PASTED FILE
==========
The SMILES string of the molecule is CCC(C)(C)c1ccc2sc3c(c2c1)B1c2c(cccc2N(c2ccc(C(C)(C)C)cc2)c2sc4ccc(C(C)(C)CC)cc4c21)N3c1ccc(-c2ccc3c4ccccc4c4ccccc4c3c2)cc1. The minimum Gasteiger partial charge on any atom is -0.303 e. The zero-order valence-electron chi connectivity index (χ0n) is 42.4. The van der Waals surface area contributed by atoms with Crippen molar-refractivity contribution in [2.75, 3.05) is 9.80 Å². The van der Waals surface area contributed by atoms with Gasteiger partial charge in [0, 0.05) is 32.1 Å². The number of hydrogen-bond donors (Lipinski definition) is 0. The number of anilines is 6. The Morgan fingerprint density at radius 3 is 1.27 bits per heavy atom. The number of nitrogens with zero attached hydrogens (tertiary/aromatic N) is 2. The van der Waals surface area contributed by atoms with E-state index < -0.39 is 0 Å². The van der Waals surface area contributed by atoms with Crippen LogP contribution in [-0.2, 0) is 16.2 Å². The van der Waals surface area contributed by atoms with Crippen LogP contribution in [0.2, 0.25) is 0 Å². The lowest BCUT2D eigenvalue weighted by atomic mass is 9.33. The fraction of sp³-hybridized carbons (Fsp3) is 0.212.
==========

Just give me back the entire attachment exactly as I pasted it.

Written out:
The SMILES string of the molecule is CCC(C)(C)c1ccc2sc3c(c2c1)B1c2c(cccc2N(c2ccc(C(C)(C)C)cc2)c2sc4ccc(C(C)(C)CC)cc4c21)N3c1ccc(-c2ccc3c4ccccc4c4ccccc4c3c2)cc1. The minimum Gasteiger partial charge on any atom is -0.303 e. The zero-order valence-electron chi connectivity index (χ0n) is 42.4. The van der Waals surface area contributed by atoms with Crippen molar-refractivity contribution in [2.75, 3.05) is 9.80 Å². The van der Waals surface area contributed by atoms with Gasteiger partial charge in [0, 0.05) is 32.1 Å². The number of hydrogen-bond donors (Lipinski definition) is 0. The number of anilines is 6. The Morgan fingerprint density at radius 3 is 1.27 bits per heavy atom. The number of nitrogens with zero attached hydrogens (tertiary/aromatic N) is 2. The van der Waals surface area contributed by atoms with E-state index < -0.39 is 0 Å². The van der Waals surface area contributed by atoms with Crippen LogP contribution in [-0.2, 0) is 16.2 Å². The van der Waals surface area contributed by atoms with Crippen LogP contribution in [0.2, 0.25) is 0 Å². The lowest BCUT2D eigenvalue weighted by atomic mass is 9.33. The fraction of sp³-hybridized carbons (Fsp3) is 0.212.